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A View from In There


The Casa Esperanza Homeless Shelter of Santa Barbara, California is a house of no hope. This shelter is designed to run people out. Their policy is to charge you rent, one third of your check (if you’re on Social Security and get a $900 check). You pay one third just for rent, one third goes into a savings account, and the other $300 you get for spending money, storage units, whatever.

This system house will push you off the edge, it’s a mad chaos. Smoke-filled patio. You eat off of plastic trays that look like a mental ward, the front desk has little organization. It’s

A) I don’t know.

B)They’re not here.

C) Put your name on a list.

They answer phones, and answer questions, with little concern for you. There are different lists of people to be seen. The list goes to a person who walks around looking for you.

Waste of money having nurses walk around in circles calling people’s names. No place for people to wait, like a simple bench – sign your name and be seated. No, people walk from front to back looking for them. (Waste.)

The kitchen help is volunteers. People coming there are asked to help. Which is a waste of time if you’re looking for full-time work. You can never get out of there and be seen as a qualified worker. If you’re good, they won’t care anyway. I have seen staff jump in front of the lunch line, dinner line, whatever meal is being served. And they’re thinking, “I need to hurry up and eat so I can get back to work.” How does that make the homeless feel—watching staff eating first and getting paid?

Every day, the place opens to the public, rushing into the place, and showers are only from 8:30 a.m. until 10 a.m. With hardly any vacuum for the steam, it goes back into the register and is recycled through the air system. Black mold in system (maybe).

The place opens to the public in the winter months, so then every person comes in dirty, stinky, smelly, and you live in this every winter. And pay the $300. Running [the residents in programs] out, while the place gets money for housing them; that’s business. The people who pay and the people who don’t—there’s a grudge, and people run others out, for power. The game is to try to get the others to go off so they are entertainment.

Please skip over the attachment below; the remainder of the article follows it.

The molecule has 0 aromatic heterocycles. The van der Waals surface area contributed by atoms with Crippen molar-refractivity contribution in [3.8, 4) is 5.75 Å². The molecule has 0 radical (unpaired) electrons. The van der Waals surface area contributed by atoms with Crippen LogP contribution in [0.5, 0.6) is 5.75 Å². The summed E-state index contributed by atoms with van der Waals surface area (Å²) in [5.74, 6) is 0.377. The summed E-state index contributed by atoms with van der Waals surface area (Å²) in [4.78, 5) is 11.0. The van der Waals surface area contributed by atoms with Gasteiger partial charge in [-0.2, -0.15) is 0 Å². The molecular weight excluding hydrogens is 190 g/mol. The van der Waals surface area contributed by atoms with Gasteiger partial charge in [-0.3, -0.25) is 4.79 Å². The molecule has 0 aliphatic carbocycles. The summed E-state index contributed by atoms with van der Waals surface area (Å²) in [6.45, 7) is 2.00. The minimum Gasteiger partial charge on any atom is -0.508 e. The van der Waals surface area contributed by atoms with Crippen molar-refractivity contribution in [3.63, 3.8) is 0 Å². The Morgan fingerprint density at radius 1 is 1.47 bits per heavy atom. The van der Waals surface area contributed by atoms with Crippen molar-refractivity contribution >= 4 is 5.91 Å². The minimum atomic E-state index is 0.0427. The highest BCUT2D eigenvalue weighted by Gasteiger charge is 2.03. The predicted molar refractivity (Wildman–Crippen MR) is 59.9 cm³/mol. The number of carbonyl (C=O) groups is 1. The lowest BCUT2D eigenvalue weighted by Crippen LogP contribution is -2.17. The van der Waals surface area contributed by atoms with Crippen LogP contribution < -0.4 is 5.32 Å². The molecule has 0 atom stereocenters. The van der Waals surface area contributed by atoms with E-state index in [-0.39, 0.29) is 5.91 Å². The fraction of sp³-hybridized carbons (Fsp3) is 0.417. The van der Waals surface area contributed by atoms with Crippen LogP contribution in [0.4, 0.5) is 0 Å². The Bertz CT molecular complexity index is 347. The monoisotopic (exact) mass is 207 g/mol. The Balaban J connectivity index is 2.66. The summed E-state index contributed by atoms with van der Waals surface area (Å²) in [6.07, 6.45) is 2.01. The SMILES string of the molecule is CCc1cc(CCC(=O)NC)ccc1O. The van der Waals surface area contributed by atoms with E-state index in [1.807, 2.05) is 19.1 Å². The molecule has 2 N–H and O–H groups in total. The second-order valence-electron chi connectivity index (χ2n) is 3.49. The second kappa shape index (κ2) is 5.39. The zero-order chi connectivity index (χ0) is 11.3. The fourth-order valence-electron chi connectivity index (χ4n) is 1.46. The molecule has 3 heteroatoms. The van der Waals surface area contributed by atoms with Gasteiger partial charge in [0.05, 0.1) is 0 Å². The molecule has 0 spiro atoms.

The Health Department will provide a medical bed for people who come out of quarantine. Tuberculosis beds are paid for by the State of California and you may be staying next to a person who just got out of quarantine. I was placed there after getting TB and being in quarantine for two months. After I was there for one month, I did a spit test, and was put back into quarantine for another week. It was hush-hush. I was thinking about the people who pay money to stay there. How many others do the same? I was thinking about the people who pay money to stay there.

I have seen so much: drinking going on in the patio, drugs being popped in lunch line, people smoking crack in the bathroom, needles, etc.

The mental patients pushed to the streets and who are not all there don’t understand what, what … I have seen people out there cleaning up ashtrays with their hands and then wiping their dirty hands on their arms and legs touching things. Those little “Wash Your Hands Before You Eat” signs are helpful but not for different levels of people.

Last December the sewer line above the locker room was leaking for 40 days (I took pictures). Mad complaints. I watched women in wheelchairs rolling through this to get to their lockers. The Better Business Bureau, the Health Department, Building and Safety … nothing done. When I asked for support the homeless people told me: Where would they go if they shut the place down? They just tightened up the rubber clamp; do you realize that if a pipe is leaking water, then gas is also leaking? Still today I bet there’s been not one qualified person who was hired to inspect and passed this as OK.

In my opinion, this place should be shut down and another place, away from the hub of the tourists should be opened instead. The police don’t enforce “No Shopping Carts” so the people visiting get to see the people strolling around with junk-filled carts, and coming from the House of Hope, or on the way to cash in the smelly cans and bottles which are next to the place.

Eighty percent of people in the streets are there because they’re addicts or alcoholics. The Milpas group needs to see that the stealing from the area is by people who are drug addicts and that Yanonali Street is where they’re going after they sell it. How many drug dealers have been taken off that street? Look at the facts. Some of the people who were running this were using and didn’t last long. I know. The same people who were involved the next year were in treatment for drugs. (Detox.)

This letter is my opinion, with six years living on the streets around this area. I got TB and was treated, and then left the area after treatment. I’m now housed.

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